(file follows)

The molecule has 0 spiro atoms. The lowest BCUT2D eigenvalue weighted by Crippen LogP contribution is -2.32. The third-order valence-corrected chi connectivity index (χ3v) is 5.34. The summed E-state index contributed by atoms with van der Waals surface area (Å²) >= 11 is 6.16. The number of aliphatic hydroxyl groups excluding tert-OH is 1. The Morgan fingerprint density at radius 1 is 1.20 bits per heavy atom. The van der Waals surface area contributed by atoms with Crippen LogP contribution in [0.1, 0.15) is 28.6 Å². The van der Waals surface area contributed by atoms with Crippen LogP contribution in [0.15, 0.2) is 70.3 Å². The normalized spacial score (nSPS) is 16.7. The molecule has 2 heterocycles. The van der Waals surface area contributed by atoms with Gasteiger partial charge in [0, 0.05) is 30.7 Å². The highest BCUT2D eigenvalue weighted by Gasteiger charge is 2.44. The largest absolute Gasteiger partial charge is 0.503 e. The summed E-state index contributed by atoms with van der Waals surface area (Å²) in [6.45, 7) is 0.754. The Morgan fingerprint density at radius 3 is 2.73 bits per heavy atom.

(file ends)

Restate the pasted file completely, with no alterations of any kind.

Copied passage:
The molecule has 0 spiro atoms. The lowest BCUT2D eigenvalue weighted by Crippen LogP contribution is -2.32. The third-order valence-corrected chi connectivity index (χ3v) is 5.34. The summed E-state index contributed by atoms with van der Waals surface area (Å²) >= 11 is 6.16. The number of aliphatic hydroxyl groups excluding tert-OH is 1. The Morgan fingerprint density at radius 1 is 1.20 bits per heavy atom. The van der Waals surface area contributed by atoms with Crippen LogP contribution in [0.1, 0.15) is 28.6 Å². The van der Waals surface area contributed by atoms with Crippen LogP contribution in [0.15, 0.2) is 70.3 Å². The normalized spacial score (nSPS) is 16.7. The molecule has 2 heterocycles. The van der Waals surface area contributed by atoms with Gasteiger partial charge in [0, 0.05) is 30.7 Å². The highest BCUT2D eigenvalue weighted by Gasteiger charge is 2.44. The largest absolute Gasteiger partial charge is 0.503 e. The summed E-state index contributed by atoms with van der Waals surface area (Å²) in [6.45, 7) is 0.754. The Morgan fingerprint density at radius 3 is 2.73 bits per heavy atom.